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2017 yet another transition year for the Cardinals

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Just like 2014 and 2015 and 2016 and maybe 2018 as well

MLB: St. Louis Cardinals at Chicago Cubs Dennis Wierzbicki-USA TODAY Sports

In 2013, the St. Louis Cardinals made it to the World Series. Things didn’t quite work out for them at the end of the year, but it was a good year. When we think of Cardinals eras, we often cut things off at 2011, the last year of Tony La Russa and Albert Pujols, and the last Cardinals championship. That era really extended to 2013 with the continued primes of Yadier Molina, Matt Holliday, and Adam Wainwright. Their declines in 2014 made for a transition year. This is now the Cardinals fourth straight transition year and absent major changes, they are headed to a fifth next year.

Pujols and La Russa did leave after 2011, but the core of the Cardinals remained intact and great for another couple seasons. Molina went from MVP candidate from 2011-2013 to merely good in 2014. Matt Holliday went from great hitter through 2014 to merely very good in 2014. Adam Wainwright remained an ace in 2014 before suffering from injuries and inconsistency since.

With Calros Beltran and David Freese gone and the core in decline 2014, the team transitioned. Is this merely hindsight? Don’t take it from me. Here’s Bernie Miklasz in August 2014:

The Cardinals are in transition. Trades were made for two starting pitchers. The rotation has been modified. Hitters have departed. Rookies Oscar Taveras and Kolten Wong are lineup regulars. Adams is a full-time starter for the first time. Catcher A.J. Pierzynski was signed to replace the injured Molina. Wacha is healing. And more changes could be on the way.

John Mozeliak seemed to agree, per the same piece:

“Nothing stays the same forever,” Mozeliak said. “Teams that quickly adapt and adjust have the best chance for consistent success. I think we’ve done a pretty good job in that area.”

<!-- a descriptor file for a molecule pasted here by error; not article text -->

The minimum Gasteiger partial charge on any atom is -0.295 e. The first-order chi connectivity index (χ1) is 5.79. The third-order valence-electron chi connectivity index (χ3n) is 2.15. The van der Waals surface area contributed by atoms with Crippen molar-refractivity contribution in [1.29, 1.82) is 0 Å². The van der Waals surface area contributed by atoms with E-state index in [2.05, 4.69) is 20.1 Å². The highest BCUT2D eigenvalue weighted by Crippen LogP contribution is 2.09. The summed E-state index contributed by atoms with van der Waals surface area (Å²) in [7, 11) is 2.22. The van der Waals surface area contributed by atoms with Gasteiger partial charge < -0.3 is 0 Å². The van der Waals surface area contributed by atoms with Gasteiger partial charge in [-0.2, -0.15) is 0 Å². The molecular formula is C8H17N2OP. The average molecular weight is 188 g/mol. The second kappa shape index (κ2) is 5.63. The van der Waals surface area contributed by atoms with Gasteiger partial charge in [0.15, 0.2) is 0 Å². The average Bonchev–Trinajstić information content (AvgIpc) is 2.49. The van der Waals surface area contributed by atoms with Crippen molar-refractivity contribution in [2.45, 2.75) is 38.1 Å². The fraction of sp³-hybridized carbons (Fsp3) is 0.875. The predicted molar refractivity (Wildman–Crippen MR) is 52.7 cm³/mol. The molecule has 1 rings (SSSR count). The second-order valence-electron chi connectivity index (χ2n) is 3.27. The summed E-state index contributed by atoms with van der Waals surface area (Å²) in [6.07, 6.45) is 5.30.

Mozeliak wasn’t wrong in his self-assessment at the time. His signing of Jhonny Peralta proved to be a very good move that year. He then saw a team struggling so he jettisoned another playoff hero in Allen Craig along with Joe Kelly and landed John Lackey and hoped to create playing time for Oscar Taveras. Mozeliak’s deft moves—his ability to adapt—helped that transition as the team finished the season playing .600 ball the last two months before an unfortunate walkoff against Michael Wacha ended the season.

Mozeliak continued to adapt, trading for Jason Heyward, a trade made in possible partly due to the innings that John Lackey could provide. Jason Heyward, a great Cardinals defense, the continued great play of Matt Carpenter and healthy, strong starting pitching masked what was another transition season in 2015. Lackey and Heyward would be free agents at the end of 2015 as Molina, Holliday, Wainwright, and now Peralta continued to grow older.

Randal Grichuk, Stephen Piscotty, Kolten Wong, and a younger Tommy Pham all showed promise in small samples. Carlos Martinez emerged and made the All-Star team, but only John Lackey made it healthy to the postseason from the rotation that had been so good all year long and the Cubs took care of the Cardinals.

After a failure to bring in a star in free agency, 2016 was billed as a transition year where the new young core would establish itself while the old guard made one more run. Carlos Martinez continued his ascendance by pitching a full season, and Aledmys Diaz came out of nowhere, but Randal Grichuk and Kolten Wong were benched and demoted. Stephen Piscotty stalled in the second half. Michael Wacha couldn’t stay healthy.